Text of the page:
Culturally impoverished, underdeveloped and – owing to emigration – sparsely populated, Basilicata was long considered only good for taxation, and even then it was mismanaged. Although agriculture was systematized to an extent when these land formed a part of Magna Graecia, by the time the Normans arrived there was little infrastructure or defence against the depredations of maritime raiders.
Moreover, the feudal era didn’t really die here until the Bourbons were ejected at Unification, and remnants of the older society persist in the widespread system of patronage and an exaggerated use of titles.
Respect for authority co-exists with a deep scepticism and an apathy and inertia vividly described by Carlo Levi in his Christ Stopped at Eboli – a book that for many Italians was the introduction to the very deep problems besetting the mezzogiorno. Indeed, this area is if anything even more marginalized than it was before Unification, when it was at least the geographical centre of the Bourbon state, and today talk of the Two Nations of Italy is most strikingly manifest in what can seem a very distant region from the emphatically European north – to which its people provide a reluctant supply of cheap labour.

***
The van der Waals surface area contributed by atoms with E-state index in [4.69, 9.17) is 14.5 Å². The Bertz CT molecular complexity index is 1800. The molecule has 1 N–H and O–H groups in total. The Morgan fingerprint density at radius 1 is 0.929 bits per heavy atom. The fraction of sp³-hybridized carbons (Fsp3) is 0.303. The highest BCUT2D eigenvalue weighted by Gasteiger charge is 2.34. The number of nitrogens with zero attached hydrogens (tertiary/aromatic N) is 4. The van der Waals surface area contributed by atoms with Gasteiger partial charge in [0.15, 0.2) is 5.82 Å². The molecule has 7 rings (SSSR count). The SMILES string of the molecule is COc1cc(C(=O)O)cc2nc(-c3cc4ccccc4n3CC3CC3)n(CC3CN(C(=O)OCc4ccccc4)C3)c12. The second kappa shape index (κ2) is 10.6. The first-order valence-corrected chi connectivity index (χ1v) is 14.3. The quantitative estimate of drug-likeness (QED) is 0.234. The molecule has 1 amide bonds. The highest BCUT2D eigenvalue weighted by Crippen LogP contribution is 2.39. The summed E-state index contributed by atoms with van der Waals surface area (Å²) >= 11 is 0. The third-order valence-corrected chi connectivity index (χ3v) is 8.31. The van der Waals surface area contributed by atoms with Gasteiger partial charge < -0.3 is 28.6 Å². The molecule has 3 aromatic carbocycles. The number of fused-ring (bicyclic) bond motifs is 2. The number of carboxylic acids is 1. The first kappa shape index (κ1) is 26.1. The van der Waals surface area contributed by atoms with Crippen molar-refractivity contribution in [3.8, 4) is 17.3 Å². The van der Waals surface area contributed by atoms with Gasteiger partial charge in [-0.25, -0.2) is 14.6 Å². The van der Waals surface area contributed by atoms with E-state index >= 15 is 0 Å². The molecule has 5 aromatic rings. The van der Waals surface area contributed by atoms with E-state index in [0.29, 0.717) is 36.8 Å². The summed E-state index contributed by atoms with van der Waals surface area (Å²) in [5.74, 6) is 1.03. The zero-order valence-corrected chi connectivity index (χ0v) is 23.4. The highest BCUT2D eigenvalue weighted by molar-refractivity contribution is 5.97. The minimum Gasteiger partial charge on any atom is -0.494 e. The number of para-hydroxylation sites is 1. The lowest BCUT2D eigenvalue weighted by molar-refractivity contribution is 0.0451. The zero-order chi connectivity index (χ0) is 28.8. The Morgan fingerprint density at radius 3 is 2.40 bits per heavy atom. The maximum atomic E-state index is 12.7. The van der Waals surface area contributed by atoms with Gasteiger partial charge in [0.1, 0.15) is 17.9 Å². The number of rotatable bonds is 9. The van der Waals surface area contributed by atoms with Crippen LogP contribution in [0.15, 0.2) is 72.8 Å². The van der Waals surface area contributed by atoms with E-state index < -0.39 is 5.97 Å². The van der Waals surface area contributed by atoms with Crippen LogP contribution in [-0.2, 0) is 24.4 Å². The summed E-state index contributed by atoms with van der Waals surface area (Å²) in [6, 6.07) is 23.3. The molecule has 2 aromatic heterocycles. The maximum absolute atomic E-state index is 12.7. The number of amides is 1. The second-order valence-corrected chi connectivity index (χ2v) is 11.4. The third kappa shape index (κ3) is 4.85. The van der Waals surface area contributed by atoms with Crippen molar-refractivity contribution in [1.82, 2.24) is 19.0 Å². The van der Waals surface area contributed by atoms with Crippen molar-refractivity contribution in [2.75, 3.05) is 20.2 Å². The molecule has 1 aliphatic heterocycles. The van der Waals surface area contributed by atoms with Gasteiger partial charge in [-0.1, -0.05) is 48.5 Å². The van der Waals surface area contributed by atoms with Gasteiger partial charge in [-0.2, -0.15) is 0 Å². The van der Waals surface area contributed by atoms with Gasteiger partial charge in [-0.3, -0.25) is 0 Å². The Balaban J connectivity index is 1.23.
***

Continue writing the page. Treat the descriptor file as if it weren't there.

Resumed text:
In Basilicata, Potenza is useful as a transport hub for the string of medieval towns lying to the north, although the town holds none of the fascination of the region’s second city, Matera, whose distinctive sassi – cavelike dwellings in the heart of the town – give it a uniquely dramatic setting.
Of the coasts, it’s the Tyrrhenian that is most engaging, with spots like Maratea, Tropea and Scilla favourite hideaway resorts for discerning Italian and foreign visitors. The Ionian coast, on the other hand, can be bleak and is visited mainly for its ancient sites – relics of the once mighty states that comprised the Greek colonies known as Magna Graecia.
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